Audio Commentary: Commentary with Director Mark Andrews, co-director Steve Purcell, Editor Nick Smith, and story supervisor Brian Larsen: All four sit down for a lively commentary that allows us to see inside the creative minds of the filmmakers. From an abandoned alternate opening and a homage to 'The Sound of Music' to character insights and scene analyses, the quartet shares a wealth of interesting information in an easy-going, accessible style. They talk about, among other things, adding fresh elements to stereotypical figures, such as princesses and witches, various concepts that never materialised, balancing comedy and dramatic intensity, managing the movie's pace, and the incredible amount of trial and error that go into making an animated film. Children may find the discussion a bit dull, but adults, especially animation fans like me, found this commentary a worthwhile time investment.
Special Feature: Pixar Short Film: La Luna  [1080p] [7:00] A fable of a young boy who is coming of age in the most peculiar of circumstances. Tonight is the very first time his Papa and Grandpa are taking him to work. In an old wooden boat they row far out to sea, and with no land in sight, they stop and wait. A big surprise awaits the little boy as he discovers his family's most unusual line of work. Should he follow the example of his Papa, or his Grandpa? Will he be able to find his own way in the midst of their conflicting opinions and timeworn traditions? This exudes a subtle sense of wonder and is filled with beautiful imagery. ‘La Luna’ was nominated at the 84th Academy Awards® for Best Animated Short Film.
Special Feature: Behind-the-Scenes [1080p] [50:00] Eight behind-the-scenes documentaries are available on the feature film disc. "Brave Old World” follows the PIXAR team on a research trip to Scotland. Merida and Elinor digs into the lead female characters with the voice cast, designers and animators. "Bears" should be even more self-explanatory to those who've seen the film. “Brawl in the Hall” looks at the development and animation of the comedic clash of the clans. “Wonder Moss” delves into the complex mathematical creation of the movie's background moss, something most people will take for granted. “Magic” dissects Brave's fairy tale roots and magical elements. “Clan Pixar” introduces the artists and animators, touching on their daunting task and intense efforts. And “Once Upon a Scene” offers a glimpse into various versions of Brave's opening, key scenes and story.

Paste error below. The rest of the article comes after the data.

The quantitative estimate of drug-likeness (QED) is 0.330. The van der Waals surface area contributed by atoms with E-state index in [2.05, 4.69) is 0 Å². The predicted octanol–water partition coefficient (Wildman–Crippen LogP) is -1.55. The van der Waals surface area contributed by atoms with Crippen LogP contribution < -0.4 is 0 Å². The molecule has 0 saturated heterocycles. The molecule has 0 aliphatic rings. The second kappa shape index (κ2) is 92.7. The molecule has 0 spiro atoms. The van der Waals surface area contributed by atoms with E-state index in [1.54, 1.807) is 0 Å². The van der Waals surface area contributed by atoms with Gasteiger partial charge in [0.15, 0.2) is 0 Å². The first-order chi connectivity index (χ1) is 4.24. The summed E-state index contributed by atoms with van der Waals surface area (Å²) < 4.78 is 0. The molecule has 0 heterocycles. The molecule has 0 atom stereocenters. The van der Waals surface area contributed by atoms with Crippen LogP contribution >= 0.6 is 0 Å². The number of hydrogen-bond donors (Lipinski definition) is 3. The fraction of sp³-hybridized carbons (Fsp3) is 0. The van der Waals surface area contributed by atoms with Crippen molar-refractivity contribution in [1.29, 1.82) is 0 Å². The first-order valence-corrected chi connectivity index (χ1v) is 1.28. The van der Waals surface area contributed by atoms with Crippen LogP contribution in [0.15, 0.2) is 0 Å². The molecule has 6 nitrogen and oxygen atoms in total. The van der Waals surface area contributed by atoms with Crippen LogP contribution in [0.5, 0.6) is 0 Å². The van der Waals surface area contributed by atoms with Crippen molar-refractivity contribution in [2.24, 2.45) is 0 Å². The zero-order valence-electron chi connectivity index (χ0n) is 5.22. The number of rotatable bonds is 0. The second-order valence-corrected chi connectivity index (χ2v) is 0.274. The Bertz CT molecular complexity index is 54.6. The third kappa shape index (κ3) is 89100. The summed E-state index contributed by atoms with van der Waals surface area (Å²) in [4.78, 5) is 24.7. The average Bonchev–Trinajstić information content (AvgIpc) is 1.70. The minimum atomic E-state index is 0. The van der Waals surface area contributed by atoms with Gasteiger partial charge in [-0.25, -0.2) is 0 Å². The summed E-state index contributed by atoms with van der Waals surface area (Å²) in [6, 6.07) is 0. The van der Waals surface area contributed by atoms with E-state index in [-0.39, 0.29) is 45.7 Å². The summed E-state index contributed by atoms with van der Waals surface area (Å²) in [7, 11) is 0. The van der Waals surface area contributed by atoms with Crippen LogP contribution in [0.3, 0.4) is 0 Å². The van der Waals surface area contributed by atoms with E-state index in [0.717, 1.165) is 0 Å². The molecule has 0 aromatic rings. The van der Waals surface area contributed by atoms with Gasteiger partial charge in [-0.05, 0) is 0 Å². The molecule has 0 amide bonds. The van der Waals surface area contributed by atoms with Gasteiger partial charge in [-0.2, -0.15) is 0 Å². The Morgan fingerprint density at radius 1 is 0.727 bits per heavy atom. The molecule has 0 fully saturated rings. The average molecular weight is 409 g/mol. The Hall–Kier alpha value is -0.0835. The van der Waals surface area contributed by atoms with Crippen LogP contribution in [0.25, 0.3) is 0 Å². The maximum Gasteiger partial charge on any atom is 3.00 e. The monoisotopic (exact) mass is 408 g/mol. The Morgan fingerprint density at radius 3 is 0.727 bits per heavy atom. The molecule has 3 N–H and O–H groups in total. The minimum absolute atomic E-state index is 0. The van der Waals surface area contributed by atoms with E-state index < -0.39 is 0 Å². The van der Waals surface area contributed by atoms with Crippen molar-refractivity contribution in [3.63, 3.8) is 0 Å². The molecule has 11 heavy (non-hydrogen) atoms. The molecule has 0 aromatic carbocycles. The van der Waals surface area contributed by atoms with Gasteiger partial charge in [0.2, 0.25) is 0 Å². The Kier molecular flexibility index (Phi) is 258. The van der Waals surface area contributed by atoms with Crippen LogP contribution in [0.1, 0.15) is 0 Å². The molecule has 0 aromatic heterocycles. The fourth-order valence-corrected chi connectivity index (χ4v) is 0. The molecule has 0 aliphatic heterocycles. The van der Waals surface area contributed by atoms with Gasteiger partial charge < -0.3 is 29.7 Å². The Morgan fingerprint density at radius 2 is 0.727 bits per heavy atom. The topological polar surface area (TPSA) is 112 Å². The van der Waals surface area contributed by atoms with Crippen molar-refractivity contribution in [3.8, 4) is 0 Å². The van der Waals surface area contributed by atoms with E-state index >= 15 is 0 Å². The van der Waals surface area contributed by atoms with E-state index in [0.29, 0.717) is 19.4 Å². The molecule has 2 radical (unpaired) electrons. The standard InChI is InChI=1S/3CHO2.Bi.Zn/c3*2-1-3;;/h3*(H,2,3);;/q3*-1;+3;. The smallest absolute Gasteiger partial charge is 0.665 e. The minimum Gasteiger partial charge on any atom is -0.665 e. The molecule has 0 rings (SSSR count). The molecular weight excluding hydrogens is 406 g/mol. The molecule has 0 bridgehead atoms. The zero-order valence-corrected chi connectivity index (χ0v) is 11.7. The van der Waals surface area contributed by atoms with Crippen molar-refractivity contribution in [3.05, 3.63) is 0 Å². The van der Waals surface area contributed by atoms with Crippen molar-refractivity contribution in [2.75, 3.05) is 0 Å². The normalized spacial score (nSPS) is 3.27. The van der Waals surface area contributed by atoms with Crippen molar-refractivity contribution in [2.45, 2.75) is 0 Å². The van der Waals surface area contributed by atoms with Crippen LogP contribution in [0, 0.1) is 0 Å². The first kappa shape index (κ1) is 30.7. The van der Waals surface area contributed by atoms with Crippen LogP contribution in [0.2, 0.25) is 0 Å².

Special Feature: Fergus & Mor’du: An Alternate Opening [1080p] [7:00] A cautionary fable about the pitfalls of jealousy, ambition, and forsaking one's family, this dark tale ties nicely into the plot and themes of 'BRAVE' as it charts the development of the film's scariest villain.
Special Feature Documentary: Fallen Warriors [1080p] [2:00] This montage of deleted shots and snippets celebrates the hard work that goes into even the tiniest sequences in an computer animated film.
Special Feature Documentary: Dirty Hairy People [1080p] [4:00] This piece shows how the animators stayed true to the film's time period with regard to personal hygiene and appearance. Rotted teeth, unkempt hair, and sullied clothing are a few of the challenges they faced in composing their subjects.
Special Feature Documentary: It is English . . . Sort of [1080p] [4:00] This documentary showcases the numerous Scottish actors who lent their voice talents to 'BRAVE,' and examines the various dialects they employ, as well as some of the foreign Scottish words and phrases sprinkled throughout the film.
Special Feature Documentary: Angus [1080p] [3:00] Animating a Clydesdale horse wasn't easy, and here we learn about the particulars of hair, movement, and body language and all vital components of Princess Merida's horse that needed to be subtly but accurately conveyed to the audience.
Special Feature Documentary: The Tapestry [1080p] [4:00] This piece shows us what went into animating this critical element of the 'BRAVE' story that symbolises family unity and structure. Achieving the proper texture and movement of this object required a surprising amount of research and various trials.
Special Feature Documentary: Promotional Pieces [1080p] [15:00] A collection of five fun promos and three trailers from the U.S.A, Japan, and Great Britain that comprise this section. “Feast Your Eyes” [4:00] is a clever, amusing, and visually dazzling sampler of 'Brave' characters and personalities; “Relics” [1:00] introduces us to the lovable, bumbling, comedic trio that comes to court; “Clan Dun Broch” [1:00] introduces us to Princess Merida's family via a vigorous swordfight with her dad; “Launch” [0:30] shows us Merida's archery skills and the mischievous nature of her brothers; and “Flying Guts Theatre” [1:00] gives us the backstory of the courtship of Queen Elinor and Fergus as acted out by their three boys.
Special Feature: Art Gallery [1080p] More than 470 images are spread across five galleries under the headings Characters [178 images]; Colour Keys [95 images]; Development Art [96 images]; Environments [65 images] and Graphics [37 images]. Different viewing methods and bookmarking capabilities allow you to somewhat tailor the viewing experience to your personal preference.
Sneak Previews: ‘Wreck-It Ralf’ 3D [1080p], ‘Monster University’ 3D [1080p] and ‘Planes’ 3D [1080p].
Finally, PIXAR finally shows its feminine side at last with its first princess computer animated film, but 'BRAVE' is no shrinking violet. With as much muscle as its more masculine Pixar counterparts, this captivating portrait of wilful, free-thinking lass in 11th century Scotland combines action and mysticism with a relatable emotional core to produce a period piece that's refreshingly contemporary and utterly entertaining. And like all the Blu-rays in the PIXAR repertoire, this Blu-ray disc shows off the computer animated film in the best possible light. A drop-dead gorgeous video transfer, which is even more mesmerising in 3D, exceptional audio, and a wealth of supplements spread across two Blu-ray discs make 'Brave' a dazzling and memorable home theatre experience. Unlike Merida's archery skills, the film may not always hit the bull’s-eye, but this 3 disc set sure does, and without question, it comes with very high praise and now it has gone pride of place in my ever increasing PIXAR Blu-ray Collection, especially the 3D versions. Highly Recommended!
Andrew C. Miller – Your Ultimate No.1 Film Fan
Le Cinema Paradiso
WARE, United Kingdom